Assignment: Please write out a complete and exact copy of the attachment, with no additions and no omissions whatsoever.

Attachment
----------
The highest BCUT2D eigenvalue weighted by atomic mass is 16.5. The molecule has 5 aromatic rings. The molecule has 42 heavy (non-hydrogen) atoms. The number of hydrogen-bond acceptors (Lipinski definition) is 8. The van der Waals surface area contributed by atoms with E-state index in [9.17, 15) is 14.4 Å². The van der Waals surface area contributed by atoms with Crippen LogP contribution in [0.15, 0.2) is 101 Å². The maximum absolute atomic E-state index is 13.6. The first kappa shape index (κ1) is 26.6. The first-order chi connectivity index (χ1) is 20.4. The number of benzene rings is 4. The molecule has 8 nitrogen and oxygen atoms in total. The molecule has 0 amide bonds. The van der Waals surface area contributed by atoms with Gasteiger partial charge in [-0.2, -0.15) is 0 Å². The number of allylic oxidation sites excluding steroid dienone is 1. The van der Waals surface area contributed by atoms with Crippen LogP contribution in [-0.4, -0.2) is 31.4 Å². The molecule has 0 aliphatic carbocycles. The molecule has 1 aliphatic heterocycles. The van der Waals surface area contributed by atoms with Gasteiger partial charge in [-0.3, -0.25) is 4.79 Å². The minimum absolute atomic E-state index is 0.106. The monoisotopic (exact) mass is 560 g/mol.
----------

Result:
The highest BCUT2D eigenvalue weighted by atomic mass is 16.5. The molecule has 5 aromatic rings. The molecule has 42 heavy (non-hydrogen) atoms. The number of hydrogen-bond acceptors (Lipinski definition) is 8. The van der Waals surface area contributed by atoms with E-state index in [9.17, 15) is 14.4 Å². The van der Waals surface area contributed by atoms with Crippen LogP contribution in [0.15, 0.2) is 101 Å². The maximum absolute atomic E-state index is 13.6. The first kappa shape index (κ1) is 26.6. The first-order chi connectivity index (χ1) is 20.4. The number of benzene rings is 4. The molecule has 8 nitrogen and oxygen atoms in total. The molecule has 0 amide bonds. The van der Waals surface area contributed by atoms with Gasteiger partial charge in [-0.2, -0.15) is 0 Å². The number of allylic oxidation sites excluding steroid dienone is 1. The van der Waals surface area contributed by atoms with Crippen LogP contribution in [-0.4, -0.2) is 31.4 Å². The molecule has 0 aliphatic carbocycles. The molecule has 1 aliphatic heterocycles. The van der Waals surface area contributed by atoms with Gasteiger partial charge in [-0.3, -0.25) is 4.79 Å². The minimum absolute atomic E-state index is 0.106. The monoisotopic (exact) mass is 560 g/mol.